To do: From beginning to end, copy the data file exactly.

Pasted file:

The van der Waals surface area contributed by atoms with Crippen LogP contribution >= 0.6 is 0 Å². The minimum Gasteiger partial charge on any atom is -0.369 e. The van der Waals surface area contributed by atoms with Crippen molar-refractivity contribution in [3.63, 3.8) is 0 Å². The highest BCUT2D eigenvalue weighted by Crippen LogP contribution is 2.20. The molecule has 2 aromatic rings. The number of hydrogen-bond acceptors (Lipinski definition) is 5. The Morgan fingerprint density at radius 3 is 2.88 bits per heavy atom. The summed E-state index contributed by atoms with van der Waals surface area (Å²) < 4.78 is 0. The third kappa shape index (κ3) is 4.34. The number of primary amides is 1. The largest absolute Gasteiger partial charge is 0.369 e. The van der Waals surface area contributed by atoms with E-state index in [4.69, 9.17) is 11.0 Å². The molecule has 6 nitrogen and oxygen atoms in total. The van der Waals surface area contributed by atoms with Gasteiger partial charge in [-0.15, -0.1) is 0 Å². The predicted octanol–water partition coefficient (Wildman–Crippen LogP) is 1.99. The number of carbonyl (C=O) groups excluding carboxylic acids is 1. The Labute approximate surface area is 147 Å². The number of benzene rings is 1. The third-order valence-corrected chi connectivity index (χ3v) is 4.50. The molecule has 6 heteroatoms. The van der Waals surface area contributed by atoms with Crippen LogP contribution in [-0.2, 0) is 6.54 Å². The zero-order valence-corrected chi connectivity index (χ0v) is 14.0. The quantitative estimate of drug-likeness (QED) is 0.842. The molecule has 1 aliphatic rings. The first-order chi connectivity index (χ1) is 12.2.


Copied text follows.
The van der Waals surface area contributed by atoms with Crippen LogP contribution >= 0.6 is 0 Å². The minimum Gasteiger partial charge on any atom is -0.369 e. The van der Waals surface area contributed by atoms with Crippen molar-refractivity contribution in [3.63, 3.8) is 0 Å². The highest BCUT2D eigenvalue weighted by Crippen LogP contribution is 2.20. The molecule has 2 aromatic rings. The number of hydrogen-bond acceptors (Lipinski definition) is 5. The Morgan fingerprint density at radius 3 is 2.88 bits per heavy atom. The summed E-state index contributed by atoms with van der Waals surface area (Å²) < 4.78 is 0. The third kappa shape index (κ3) is 4.34. The number of primary amides is 1. The largest absolute Gasteiger partial charge is 0.369 e. The van der Waals surface area contributed by atoms with E-state index in [4.69, 9.17) is 11.0 Å². The molecule has 6 nitrogen and oxygen atoms in total. The van der Waals surface area contributed by atoms with Gasteiger partial charge in [-0.15, -0.1) is 0 Å². The predicted octanol–water partition coefficient (Wildman–Crippen LogP) is 1.99. The number of carbonyl (C=O) groups excluding carboxylic acids is 1. The Labute approximate surface area is 147 Å². The number of benzene rings is 1. The third-order valence-corrected chi connectivity index (χ3v) is 4.50. The molecule has 6 heteroatoms. The van der Waals surface area contributed by atoms with Crippen LogP contribution in [-0.2, 0) is 6.54 Å². The zero-order valence-corrected chi connectivity index (χ0v) is 14.0. The quantitative estimate of drug-likeness (QED) is 0.842. The molecule has 1 aliphatic rings. The first-order chi connectivity index (χ1) is 12.2.